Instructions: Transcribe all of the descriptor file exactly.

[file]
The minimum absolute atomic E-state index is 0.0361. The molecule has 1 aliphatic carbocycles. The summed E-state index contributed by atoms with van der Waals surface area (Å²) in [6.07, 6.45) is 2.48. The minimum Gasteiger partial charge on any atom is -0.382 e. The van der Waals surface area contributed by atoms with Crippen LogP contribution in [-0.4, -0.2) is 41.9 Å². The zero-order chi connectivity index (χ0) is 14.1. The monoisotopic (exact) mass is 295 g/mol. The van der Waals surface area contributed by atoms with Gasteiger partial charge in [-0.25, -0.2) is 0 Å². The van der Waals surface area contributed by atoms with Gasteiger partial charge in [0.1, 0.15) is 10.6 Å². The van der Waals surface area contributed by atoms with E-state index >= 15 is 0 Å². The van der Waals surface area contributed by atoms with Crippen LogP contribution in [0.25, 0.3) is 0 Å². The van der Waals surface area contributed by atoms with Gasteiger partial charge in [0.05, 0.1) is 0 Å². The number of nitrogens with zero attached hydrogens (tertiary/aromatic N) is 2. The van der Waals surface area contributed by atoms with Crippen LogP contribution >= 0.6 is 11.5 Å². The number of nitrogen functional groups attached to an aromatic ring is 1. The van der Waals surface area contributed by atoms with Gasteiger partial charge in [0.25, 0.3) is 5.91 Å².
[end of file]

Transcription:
The minimum absolute atomic E-state index is 0.0361. The molecule has 1 aliphatic carbocycles. The summed E-state index contributed by atoms with van der Waals surface area (Å²) in [6.07, 6.45) is 2.48. The minimum Gasteiger partial charge on any atom is -0.382 e. The van der Waals surface area contributed by atoms with Crippen LogP contribution in [-0.4, -0.2) is 41.9 Å². The zero-order chi connectivity index (χ0) is 14.1. The monoisotopic (exact) mass is 295 g/mol. The van der Waals surface area contributed by atoms with Gasteiger partial charge in [-0.25, -0.2) is 0 Å². The van der Waals surface area contributed by atoms with Gasteiger partial charge in [0.1, 0.15) is 10.6 Å². The van der Waals surface area contributed by atoms with E-state index >= 15 is 0 Å². The van der Waals surface area contributed by atoms with Crippen LogP contribution in [0.25, 0.3) is 0 Å². The van der Waals surface area contributed by atoms with Gasteiger partial charge in [0.05, 0.1) is 0 Å². The number of nitrogens with zero attached hydrogens (tertiary/aromatic N) is 2. The van der Waals surface area contributed by atoms with Crippen LogP contribution >= 0.6 is 11.5 Å². The number of nitrogen functional groups attached to an aromatic ring is 1. The van der Waals surface area contributed by atoms with Gasteiger partial charge in [0.25, 0.3) is 5.91 Å².